THE Court of Appeals has been asked to stop the Department of Health from implementing its order suspending medical clinics for alleged monopoly of services for overseas Filipino workers bound for Kuwait.
In a 30-page petition, the clinics accredited both by the DoH and the Kuwaiti government sought for issuance of a temporary restraining order on the preventive suspension order issued against them by Health Secretary Paulyn Jean Ubial last March 9.
Petitioners Ruben Bartolome MD Clinic Inc., Abakkus Medical Diagnostic Services, Orion Medical & Diagnostic Center and San Marcelino Medical Clinic Co. stressed that the DoH order was illegal and arbitrary as it was issued in the absence of formal complaints against them.
Through lawyer Edward Martinez, the petitioners said the suspension was issued “in blatant and deliberate disregard of existing laws, rules and regulations, and even the DOH own rules of procedure, and in violation of petitioners’ right to due process.”
They said that a formal complaint or charge filed before the Bureau of Health and Facilities Services or the DoH is necessary before preventive suspension could be imposed as provided under Administrative Order No. 2013-0006.
Petitioners noted that the same law requires that only the BHFS director may investigate and conduct hearings in relation to the charge or complaint against a medical clinic and is the one vested with the authority to impose the corresponding sanction/s. The suspension, he added, should not go beyond 60 days as provided by the same AO.
They further lamented that the indefinite and arbitrary closure of the medical clinics would cause irreparable damages to owners and employees.
More importantly, they said thousands of OFWs bound for Kuwait could not leave because they had to hold in abeyance their working papers because they could not undergo the required medical examination.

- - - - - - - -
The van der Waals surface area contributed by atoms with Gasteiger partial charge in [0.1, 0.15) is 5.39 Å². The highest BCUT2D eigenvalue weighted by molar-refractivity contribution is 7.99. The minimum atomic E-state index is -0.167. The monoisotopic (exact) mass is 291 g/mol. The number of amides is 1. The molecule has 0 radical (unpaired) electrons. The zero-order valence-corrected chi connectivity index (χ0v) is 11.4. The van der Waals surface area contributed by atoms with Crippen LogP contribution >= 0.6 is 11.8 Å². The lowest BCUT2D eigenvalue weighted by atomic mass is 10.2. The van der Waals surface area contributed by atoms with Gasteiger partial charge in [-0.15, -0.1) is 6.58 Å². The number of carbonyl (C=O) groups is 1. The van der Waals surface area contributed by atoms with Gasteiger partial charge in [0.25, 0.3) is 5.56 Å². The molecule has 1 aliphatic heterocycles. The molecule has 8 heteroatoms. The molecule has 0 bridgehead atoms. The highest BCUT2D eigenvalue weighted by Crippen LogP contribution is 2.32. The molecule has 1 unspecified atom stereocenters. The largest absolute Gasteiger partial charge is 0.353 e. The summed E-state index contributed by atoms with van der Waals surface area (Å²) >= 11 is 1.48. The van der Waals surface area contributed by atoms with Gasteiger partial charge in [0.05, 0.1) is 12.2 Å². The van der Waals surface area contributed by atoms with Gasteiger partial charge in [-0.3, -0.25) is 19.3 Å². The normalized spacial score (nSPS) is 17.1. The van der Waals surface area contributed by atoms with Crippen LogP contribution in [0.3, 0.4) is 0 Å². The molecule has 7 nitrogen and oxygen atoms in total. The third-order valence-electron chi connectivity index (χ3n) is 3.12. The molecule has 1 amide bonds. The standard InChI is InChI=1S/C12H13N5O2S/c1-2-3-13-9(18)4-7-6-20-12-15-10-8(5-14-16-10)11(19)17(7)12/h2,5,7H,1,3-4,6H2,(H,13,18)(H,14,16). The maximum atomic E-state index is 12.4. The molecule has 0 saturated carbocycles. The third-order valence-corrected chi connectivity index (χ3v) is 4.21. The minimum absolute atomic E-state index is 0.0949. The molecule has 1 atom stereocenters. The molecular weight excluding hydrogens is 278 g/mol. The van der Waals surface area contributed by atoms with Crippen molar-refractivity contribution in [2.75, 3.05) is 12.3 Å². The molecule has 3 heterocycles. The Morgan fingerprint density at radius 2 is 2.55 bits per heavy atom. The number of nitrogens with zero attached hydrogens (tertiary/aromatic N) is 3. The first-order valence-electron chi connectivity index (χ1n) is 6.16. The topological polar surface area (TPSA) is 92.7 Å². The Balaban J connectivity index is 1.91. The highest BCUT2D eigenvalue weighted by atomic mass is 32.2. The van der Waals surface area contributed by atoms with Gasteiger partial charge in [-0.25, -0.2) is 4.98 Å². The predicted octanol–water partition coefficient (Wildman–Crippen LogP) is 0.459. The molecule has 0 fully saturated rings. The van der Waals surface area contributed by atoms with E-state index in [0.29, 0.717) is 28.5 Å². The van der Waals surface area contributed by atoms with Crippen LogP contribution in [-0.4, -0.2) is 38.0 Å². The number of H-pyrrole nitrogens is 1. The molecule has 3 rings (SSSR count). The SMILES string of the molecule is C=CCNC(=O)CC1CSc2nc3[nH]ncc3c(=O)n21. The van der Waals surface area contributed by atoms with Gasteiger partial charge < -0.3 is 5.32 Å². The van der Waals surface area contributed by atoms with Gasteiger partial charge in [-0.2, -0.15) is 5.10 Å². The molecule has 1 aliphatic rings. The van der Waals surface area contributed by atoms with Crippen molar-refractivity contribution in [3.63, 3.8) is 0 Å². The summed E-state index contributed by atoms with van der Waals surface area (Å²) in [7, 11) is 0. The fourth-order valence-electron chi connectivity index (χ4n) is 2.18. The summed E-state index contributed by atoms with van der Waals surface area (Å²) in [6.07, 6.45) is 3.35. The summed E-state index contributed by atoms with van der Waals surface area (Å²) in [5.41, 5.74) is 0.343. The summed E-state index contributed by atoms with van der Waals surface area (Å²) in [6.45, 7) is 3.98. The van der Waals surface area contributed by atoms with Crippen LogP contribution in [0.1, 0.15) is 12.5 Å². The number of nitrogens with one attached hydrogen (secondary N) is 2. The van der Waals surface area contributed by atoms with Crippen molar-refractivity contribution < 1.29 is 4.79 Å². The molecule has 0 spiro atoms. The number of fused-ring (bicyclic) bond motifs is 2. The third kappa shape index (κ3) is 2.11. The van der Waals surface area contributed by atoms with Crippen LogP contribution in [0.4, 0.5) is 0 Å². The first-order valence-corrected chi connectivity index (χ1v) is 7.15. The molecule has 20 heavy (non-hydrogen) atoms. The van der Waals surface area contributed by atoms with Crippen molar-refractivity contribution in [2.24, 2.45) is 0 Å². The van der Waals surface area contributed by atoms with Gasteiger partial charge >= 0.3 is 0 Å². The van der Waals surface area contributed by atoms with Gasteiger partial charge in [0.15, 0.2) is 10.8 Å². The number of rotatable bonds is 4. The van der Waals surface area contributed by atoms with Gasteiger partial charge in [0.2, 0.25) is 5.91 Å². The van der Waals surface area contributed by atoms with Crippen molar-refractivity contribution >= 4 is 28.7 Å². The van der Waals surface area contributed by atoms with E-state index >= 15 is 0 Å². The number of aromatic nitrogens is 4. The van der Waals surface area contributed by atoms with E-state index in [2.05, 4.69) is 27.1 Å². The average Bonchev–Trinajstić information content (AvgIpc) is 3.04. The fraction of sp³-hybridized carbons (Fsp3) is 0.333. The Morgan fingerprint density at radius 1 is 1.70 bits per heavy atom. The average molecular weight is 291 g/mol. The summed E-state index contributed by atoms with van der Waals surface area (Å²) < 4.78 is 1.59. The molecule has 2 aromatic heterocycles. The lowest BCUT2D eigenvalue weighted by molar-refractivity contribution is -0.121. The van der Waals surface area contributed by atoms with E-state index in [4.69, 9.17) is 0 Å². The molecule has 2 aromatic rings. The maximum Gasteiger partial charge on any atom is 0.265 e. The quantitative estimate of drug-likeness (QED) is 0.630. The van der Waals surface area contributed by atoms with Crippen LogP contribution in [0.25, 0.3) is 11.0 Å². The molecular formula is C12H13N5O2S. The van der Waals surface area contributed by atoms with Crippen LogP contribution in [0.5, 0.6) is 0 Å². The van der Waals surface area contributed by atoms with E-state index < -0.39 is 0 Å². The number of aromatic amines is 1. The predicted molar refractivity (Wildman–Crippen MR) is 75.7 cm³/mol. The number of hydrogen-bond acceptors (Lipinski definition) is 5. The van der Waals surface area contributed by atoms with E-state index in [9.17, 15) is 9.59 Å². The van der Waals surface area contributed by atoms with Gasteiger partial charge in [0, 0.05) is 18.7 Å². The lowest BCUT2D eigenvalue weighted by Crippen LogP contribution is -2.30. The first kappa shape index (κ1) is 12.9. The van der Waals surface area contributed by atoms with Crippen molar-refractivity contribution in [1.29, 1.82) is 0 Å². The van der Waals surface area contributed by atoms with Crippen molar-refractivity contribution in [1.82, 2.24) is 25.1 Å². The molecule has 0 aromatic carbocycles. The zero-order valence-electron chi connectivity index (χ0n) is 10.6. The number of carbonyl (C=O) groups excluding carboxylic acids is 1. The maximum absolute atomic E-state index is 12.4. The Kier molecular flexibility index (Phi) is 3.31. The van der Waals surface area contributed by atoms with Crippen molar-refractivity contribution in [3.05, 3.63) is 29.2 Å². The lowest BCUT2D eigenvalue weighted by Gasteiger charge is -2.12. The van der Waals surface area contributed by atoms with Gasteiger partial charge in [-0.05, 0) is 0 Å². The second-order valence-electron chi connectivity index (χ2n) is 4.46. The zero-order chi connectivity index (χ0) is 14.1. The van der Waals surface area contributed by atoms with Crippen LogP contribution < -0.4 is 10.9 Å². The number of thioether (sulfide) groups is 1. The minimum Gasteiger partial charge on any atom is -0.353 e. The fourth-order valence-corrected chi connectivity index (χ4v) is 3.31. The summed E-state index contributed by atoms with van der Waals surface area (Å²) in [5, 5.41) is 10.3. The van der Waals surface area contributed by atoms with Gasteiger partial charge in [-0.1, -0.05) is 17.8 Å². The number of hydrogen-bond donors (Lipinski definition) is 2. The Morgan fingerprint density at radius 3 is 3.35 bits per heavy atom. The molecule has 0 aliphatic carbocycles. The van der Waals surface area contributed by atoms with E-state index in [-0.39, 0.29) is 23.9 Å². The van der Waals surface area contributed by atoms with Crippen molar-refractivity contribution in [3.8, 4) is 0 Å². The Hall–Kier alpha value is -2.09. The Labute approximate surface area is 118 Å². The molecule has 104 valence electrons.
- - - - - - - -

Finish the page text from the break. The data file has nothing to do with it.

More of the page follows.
In the assailed order, the DOH suspended the clinics based on two resolutions filed in the House of Representatives calling for an inquiry in aid of legislation against the medical clinics accusing them of conspiring with Mawared Services and Winston Q8 Certifications Solutions Inc. of allegedly creating a monopoly in providing medical services for all migrant workers bound for Kuwait in violation of Republic Act No. 10022 (Migrant Workers’ Act).
Petitioners have denied this allegation of monopoly against them, saying their listing under Winston Q8 was due to that fact they had been confirmed by the latter in compliance with the directive of the Kuwaiti Ministry of Health.
“The Kuwaiti Ministry of Health, through Winston Q8, continuously confirms the eligibility of Philippine DOH-accredited medical clinics, and thereby extends its invitation to all other DOH-accredited medical clinics to submit themselves for confirmation of eligibility and compliance with the standards of the Kuwaiti Ministry of Health,” they pointed out.
“To impose liability to those medical clinics that comply with the requirements and standards of the Ministry of Health of other countries is tantamount to prohibiting the other countries from setting their own standards in accepting or not the migrant workers for health reasons,” petitioners said.